What Is Atherosclerosis?
Atherosclerosis (ath-er-o-skler-O-sis) is a disease
in which plaque (plak) builds up on the insides of your arteries.
Arteries are blood vessels that carry oxygen-rich blood to your heart and other
parts of your body.
Plaque is made up of fat, cholesterol, calcium, and
other substances found in the blood. Over time, plaque hardens and
narrows your arteries. The flow of oxygen-rich blood to your organs and
other parts of your body is reduced. This can lead to serious problems,
stroke, or even death.
Figure A shows a normal artery with
normal blood flow. Figure B shows an artery with plaque buildup.
Atherosclerosis can affect any artery in the body,
including arteries in the heart, brain, arms, legs, and pelvis. As a result,
different diseases may develop based on which arteries are affected.
artery disease (CAD). This is when plaque builds up in the coronary
arteries. These arteries supply oxygen-rich blood to your heart. When blood
flow to your heart is reduced or blocked, it can lead to chest pain and heart
attack. CAD also is called heart disease, and it's the leading cause of death
in the United States.
- Carotid (ka-ROT-id) artery disease. This happens when plaque
builds up in the carotid arteries. These arteries supply oxygen-rich blood to
your brain. When blood flow to your brain is reduced or blocked, it can lead to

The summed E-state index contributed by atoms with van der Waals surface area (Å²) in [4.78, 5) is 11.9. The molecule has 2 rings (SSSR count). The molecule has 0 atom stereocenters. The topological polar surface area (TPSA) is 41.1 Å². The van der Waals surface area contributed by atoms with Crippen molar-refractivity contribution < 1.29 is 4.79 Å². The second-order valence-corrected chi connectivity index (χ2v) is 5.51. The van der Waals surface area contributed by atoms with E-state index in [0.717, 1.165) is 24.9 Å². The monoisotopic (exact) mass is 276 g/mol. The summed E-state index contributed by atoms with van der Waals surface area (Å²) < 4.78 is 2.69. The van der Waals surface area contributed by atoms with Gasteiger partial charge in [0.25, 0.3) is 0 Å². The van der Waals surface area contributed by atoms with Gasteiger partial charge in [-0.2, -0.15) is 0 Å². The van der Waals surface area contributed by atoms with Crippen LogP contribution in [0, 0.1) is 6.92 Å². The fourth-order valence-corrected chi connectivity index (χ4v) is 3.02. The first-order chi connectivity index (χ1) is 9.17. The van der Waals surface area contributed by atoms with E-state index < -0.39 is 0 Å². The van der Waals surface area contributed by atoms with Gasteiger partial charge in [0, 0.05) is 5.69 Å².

arterial disease (PAD). This occurs when plaque builds up in the major
arteries that supply oxygen-rich blood to the legs, arms, and pelvis. When
blood flow to these parts of your body is reduced or blocked, it can lead to
numbness, pain, and sometimes dangerous infections.
Some people with atherosclerosis have no signs or
symptoms. They may not be diagnosed until after a heart attack or stroke.
The main treatment for atherosclerosis is lifestyle
changes. You also may need medicines and medical procedures. These, along with
ongoing medical care, can help you live a healthier life.
The cause of atherosclerosis isnt known.
However, certain conditions may raise your chances of developing it. These
conditions are known as risk factors. You can control some risk factors, such
as lack of physical activity, smoking, and unhealthy eating. Others you
cant control, such as age and family history of heart disease.
Better treatments have reduced the number of deaths
from atherosclerosis-related diseases. These treatments also have improved the
quality of life for people with these diseases. Still, the number of people
diagnosed with atherosclerosis remains high.
You may be able to prevent or delay atherosclerosis
and the diseases it can cause, mainly by maintaining a healthy lifestyle. This,
along with ongoing medical care, can help you avoid the problems of
atherosclerosis and live a long, healthy life.